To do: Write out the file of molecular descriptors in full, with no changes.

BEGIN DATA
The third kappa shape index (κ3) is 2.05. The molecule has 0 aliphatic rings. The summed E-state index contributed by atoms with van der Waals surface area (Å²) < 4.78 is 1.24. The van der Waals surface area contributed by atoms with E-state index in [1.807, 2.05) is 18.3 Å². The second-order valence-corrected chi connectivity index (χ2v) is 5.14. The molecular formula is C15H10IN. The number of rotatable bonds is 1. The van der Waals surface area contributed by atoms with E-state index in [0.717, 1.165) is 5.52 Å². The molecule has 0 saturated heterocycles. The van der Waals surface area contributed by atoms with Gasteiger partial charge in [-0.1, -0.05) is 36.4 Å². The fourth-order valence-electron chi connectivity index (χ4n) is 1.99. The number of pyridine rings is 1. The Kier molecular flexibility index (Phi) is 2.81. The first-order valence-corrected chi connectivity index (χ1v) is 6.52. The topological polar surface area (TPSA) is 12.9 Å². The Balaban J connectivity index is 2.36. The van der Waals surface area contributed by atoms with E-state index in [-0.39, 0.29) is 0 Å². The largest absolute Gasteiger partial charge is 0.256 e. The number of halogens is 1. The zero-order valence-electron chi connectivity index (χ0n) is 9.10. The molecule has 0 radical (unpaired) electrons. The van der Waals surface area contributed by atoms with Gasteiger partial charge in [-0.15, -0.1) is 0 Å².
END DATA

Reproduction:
The third kappa shape index (κ3) is 2.05. The molecule has 0 aliphatic rings. The summed E-state index contributed by atoms with van der Waals surface area (Å²) < 4.78 is 1.24. The van der Waals surface area contributed by atoms with E-state index in [1.807, 2.05) is 18.3 Å². The second-order valence-corrected chi connectivity index (χ2v) is 5.14. The molecular formula is C15H10IN. The number of rotatable bonds is 1. The van der Waals surface area contributed by atoms with E-state index in [0.717, 1.165) is 5.52 Å². The molecule has 0 saturated heterocycles. The van der Waals surface area contributed by atoms with Gasteiger partial charge in [-0.1, -0.05) is 36.4 Å². The fourth-order valence-electron chi connectivity index (χ4n) is 1.99. The number of pyridine rings is 1. The Kier molecular flexibility index (Phi) is 2.81. The first-order valence-corrected chi connectivity index (χ1v) is 6.52. The topological polar surface area (TPSA) is 12.9 Å². The Balaban J connectivity index is 2.36. The van der Waals surface area contributed by atoms with E-state index in [-0.39, 0.29) is 0 Å². The largest absolute Gasteiger partial charge is 0.256 e. The number of halogens is 1. The zero-order valence-electron chi connectivity index (χ0n) is 9.10. The molecule has 0 radical (unpaired) electrons. The van der Waals surface area contributed by atoms with Gasteiger partial charge in [-0.15, -0.1) is 0 Å².